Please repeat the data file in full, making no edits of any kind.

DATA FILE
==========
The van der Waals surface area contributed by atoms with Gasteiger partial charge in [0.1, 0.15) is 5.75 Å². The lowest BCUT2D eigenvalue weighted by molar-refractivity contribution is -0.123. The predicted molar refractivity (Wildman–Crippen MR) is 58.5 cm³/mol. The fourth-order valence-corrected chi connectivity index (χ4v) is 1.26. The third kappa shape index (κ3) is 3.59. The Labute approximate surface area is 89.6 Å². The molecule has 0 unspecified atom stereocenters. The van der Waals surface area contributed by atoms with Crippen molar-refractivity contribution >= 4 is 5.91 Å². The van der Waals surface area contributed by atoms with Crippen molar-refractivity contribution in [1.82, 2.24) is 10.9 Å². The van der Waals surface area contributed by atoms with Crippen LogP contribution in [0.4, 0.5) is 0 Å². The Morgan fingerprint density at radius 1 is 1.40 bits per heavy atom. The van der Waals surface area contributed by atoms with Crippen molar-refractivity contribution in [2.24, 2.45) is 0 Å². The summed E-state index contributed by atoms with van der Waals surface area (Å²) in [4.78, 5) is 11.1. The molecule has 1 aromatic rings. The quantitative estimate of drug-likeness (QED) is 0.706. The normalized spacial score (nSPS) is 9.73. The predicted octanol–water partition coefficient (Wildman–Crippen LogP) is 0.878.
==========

The van der Waals surface area contributed by atoms with Gasteiger partial charge in [0.1, 0.15) is 5.75 Å². The lowest BCUT2D eigenvalue weighted by molar-refractivity contribution is -0.123. The predicted molar refractivity (Wildman–Crippen MR) is 58.5 cm³/mol. The fourth-order valence-corrected chi connectivity index (χ4v) is 1.26. The third kappa shape index (κ3) is 3.59. The Labute approximate surface area is 89.6 Å². The molecule has 0 unspecified atom stereocenters. The van der Waals surface area contributed by atoms with Crippen molar-refractivity contribution >= 4 is 5.91 Å². The van der Waals surface area contributed by atoms with Crippen molar-refractivity contribution in [1.82, 2.24) is 10.9 Å². The van der Waals surface area contributed by atoms with Crippen LogP contribution in [0.4, 0.5) is 0 Å². The Morgan fingerprint density at radius 1 is 1.40 bits per heavy atom. The van der Waals surface area contributed by atoms with Crippen molar-refractivity contribution in [2.24, 2.45) is 0 Å². The summed E-state index contributed by atoms with van der Waals surface area (Å²) in [4.78, 5) is 11.1. The molecule has 1 aromatic rings. The quantitative estimate of drug-likeness (QED) is 0.706. The normalized spacial score (nSPS) is 9.73. The predicted octanol–water partition coefficient (Wildman–Crippen LogP) is 0.878.